They’ll arrange showings, set up negotiations with the seller’s agent, and even pick you up from the airport.
It’s the kind of pitch a real estate agent might make.
But no – this is the work of an unlicensed foreign agent working in B.C.
A Globe and Mail investigation by Bejing correspondent Nathan VanderKlippe found foreign agents are taking advantage of a regulatory gap in B.C., selling homes without provincial licensing.
Speaking on the Jon McComb Show, VanderKippe says in New York, foreign agents are held civilly liable.
“In B.C., that is not necessarily the case. If you have an agent that lives abroad, who is working with you abroad in B.C. real estate, that person is not necessarily liable under the regulatory and legal regimes in B.C., and that is where this is an issue.”
VanderKlippe says developers are even partnering with the company “Vanfun” to capitalize on foreign money in Vancouver real estate.
It’s a loophole that needs to be closed according to the general counsel for the Society of Notaries Public of BC, previously a member of an independent advisory group that investigated the practice of shadow flipping.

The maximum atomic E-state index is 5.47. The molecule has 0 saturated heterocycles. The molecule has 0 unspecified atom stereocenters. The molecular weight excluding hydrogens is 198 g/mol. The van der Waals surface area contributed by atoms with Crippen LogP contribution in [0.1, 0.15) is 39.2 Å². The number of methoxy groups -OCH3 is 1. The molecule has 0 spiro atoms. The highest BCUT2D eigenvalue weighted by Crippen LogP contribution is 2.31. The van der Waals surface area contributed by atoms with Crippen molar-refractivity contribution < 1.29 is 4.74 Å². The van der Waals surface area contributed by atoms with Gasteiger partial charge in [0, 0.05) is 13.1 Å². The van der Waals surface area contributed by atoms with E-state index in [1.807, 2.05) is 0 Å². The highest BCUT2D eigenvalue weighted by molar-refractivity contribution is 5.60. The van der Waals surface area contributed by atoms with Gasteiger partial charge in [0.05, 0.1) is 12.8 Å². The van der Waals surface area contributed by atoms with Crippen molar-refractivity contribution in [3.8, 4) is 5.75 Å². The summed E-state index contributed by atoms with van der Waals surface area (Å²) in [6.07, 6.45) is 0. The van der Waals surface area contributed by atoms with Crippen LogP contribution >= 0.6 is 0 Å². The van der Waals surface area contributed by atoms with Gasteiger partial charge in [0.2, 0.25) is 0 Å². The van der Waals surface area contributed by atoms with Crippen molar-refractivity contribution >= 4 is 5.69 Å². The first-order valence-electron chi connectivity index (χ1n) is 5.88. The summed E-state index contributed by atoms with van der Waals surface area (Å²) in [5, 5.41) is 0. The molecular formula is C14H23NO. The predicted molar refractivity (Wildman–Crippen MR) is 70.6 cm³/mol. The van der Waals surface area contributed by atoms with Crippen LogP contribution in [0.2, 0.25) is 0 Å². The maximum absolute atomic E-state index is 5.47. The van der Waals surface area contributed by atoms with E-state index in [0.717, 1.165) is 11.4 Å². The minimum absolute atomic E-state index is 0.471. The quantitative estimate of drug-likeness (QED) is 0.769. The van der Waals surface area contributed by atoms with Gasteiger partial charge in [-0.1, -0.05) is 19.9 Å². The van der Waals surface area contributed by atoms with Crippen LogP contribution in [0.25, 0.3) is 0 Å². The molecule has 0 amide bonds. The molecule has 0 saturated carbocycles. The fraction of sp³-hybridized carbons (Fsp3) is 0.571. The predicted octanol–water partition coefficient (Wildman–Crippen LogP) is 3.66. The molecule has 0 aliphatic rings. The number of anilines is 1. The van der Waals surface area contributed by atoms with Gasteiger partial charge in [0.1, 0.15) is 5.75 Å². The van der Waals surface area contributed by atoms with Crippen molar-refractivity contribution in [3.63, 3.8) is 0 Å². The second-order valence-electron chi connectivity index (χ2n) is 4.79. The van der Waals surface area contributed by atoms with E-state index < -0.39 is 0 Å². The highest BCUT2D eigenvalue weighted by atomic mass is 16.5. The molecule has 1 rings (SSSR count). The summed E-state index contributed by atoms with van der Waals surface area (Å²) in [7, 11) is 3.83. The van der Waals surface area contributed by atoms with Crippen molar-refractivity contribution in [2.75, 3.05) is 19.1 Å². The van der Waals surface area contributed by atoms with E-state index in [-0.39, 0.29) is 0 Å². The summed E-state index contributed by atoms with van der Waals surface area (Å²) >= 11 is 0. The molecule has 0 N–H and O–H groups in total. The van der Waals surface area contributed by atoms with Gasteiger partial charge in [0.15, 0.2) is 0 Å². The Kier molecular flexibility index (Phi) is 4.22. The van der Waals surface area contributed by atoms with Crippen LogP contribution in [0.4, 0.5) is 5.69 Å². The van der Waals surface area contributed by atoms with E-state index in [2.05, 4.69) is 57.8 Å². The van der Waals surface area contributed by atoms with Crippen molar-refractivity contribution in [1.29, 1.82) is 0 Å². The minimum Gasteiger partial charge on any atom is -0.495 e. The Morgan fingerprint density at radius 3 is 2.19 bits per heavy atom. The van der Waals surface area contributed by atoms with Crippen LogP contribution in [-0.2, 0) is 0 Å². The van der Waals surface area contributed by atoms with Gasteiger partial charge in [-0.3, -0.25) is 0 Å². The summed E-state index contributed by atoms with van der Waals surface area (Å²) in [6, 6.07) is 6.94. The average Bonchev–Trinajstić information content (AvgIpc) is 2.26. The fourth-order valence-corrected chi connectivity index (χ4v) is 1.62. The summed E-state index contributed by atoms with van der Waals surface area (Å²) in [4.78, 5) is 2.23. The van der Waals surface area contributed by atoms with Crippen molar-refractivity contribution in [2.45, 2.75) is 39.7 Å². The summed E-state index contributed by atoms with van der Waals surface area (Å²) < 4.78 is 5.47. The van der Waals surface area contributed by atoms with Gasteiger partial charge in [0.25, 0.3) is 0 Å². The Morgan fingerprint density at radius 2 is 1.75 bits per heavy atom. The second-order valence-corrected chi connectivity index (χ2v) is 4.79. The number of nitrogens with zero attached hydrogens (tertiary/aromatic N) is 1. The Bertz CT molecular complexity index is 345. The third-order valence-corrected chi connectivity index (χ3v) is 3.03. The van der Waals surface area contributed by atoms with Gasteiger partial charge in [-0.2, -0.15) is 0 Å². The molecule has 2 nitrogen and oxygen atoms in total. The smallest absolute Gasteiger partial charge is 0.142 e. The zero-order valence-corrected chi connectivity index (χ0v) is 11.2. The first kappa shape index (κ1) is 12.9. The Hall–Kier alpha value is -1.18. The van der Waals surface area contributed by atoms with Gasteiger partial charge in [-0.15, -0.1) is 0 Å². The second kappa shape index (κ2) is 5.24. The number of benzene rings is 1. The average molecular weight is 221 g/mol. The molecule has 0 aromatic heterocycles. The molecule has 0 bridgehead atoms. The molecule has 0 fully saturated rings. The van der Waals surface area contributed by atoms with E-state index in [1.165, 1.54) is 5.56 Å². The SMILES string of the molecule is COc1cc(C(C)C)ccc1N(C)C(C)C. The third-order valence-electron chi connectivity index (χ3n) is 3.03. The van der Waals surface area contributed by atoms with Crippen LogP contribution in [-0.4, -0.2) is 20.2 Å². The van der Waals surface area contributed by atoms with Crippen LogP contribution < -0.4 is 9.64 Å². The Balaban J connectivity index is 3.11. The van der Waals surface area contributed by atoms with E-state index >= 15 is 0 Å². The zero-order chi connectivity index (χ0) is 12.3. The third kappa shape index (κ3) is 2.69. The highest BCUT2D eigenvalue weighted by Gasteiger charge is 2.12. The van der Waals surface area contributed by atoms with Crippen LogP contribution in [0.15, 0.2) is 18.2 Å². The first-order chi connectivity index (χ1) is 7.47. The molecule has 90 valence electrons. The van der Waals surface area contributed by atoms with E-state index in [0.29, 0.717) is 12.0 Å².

Ron Usher says unlicensed foreign real estate agents continue to do business here.
“These foreign agents they may well be out of the country but they’re doing deals here and that requires transactions to happen here.”
The B.C. Ministry of Finance said it “strongly encourages” buyers and sellers to use licensed real estate services.
“Legislation is clear”
But the Ministry of Finance is pushing back against allegations unlicensed agents are doing deals in B.C.
In a statement, the ministry says it is aware of Vanfun, and has recently fined two licensees for collaborating with the company, and censured two others.
It adds B.C.’s “legislation is clear” that anyone providing real estate services in the province must be licensed through the Real Estate Council.
“Providing or facilitating the provision of unlicensed real estate services is prohibited in BC. It is incorrect to suggest that a person licensed in another jurisdiction, or unlicensed all-together, can provide services in BC.”
It says regulators are “actively pursuing and disciplining” people who violate this rule.